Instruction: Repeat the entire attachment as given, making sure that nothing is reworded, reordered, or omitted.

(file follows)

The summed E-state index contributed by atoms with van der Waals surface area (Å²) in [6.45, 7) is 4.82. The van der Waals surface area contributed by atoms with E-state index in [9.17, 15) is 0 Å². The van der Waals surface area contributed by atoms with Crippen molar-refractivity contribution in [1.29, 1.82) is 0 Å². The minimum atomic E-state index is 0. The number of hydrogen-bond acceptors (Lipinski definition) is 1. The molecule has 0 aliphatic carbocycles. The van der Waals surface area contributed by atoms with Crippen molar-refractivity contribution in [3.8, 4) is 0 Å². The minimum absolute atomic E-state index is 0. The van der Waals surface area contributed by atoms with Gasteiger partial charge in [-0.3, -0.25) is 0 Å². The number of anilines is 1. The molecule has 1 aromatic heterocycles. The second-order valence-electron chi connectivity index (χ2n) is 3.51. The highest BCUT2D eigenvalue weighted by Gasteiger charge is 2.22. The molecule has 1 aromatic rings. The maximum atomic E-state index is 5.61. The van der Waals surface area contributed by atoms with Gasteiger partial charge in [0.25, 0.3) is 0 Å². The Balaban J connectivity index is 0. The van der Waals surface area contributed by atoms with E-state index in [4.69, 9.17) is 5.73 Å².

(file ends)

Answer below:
The summed E-state index contributed by atoms with van der Waals surface area (Å²) in [6.45, 7) is 4.82. The van der Waals surface area contributed by atoms with E-state index in [9.17, 15) is 0 Å². The van der Waals surface area contributed by atoms with Crippen molar-refractivity contribution in [1.29, 1.82) is 0 Å². The minimum atomic E-state index is 0. The number of hydrogen-bond acceptors (Lipinski definition) is 1. The molecule has 0 aliphatic carbocycles. The van der Waals surface area contributed by atoms with Crippen molar-refractivity contribution in [3.8, 4) is 0 Å². The minimum absolute atomic E-state index is 0. The van der Waals surface area contributed by atoms with Gasteiger partial charge in [-0.3, -0.25) is 0 Å². The number of anilines is 1. The molecule has 1 aromatic heterocycles. The second-order valence-electron chi connectivity index (χ2n) is 3.51. The highest BCUT2D eigenvalue weighted by Gasteiger charge is 2.22. The molecule has 1 aromatic rings. The maximum atomic E-state index is 5.61. The van der Waals surface area contributed by atoms with Gasteiger partial charge in [0.25, 0.3) is 0 Å². The Balaban J connectivity index is 0. The van der Waals surface area contributed by atoms with E-state index in [4.69, 9.17) is 5.73 Å².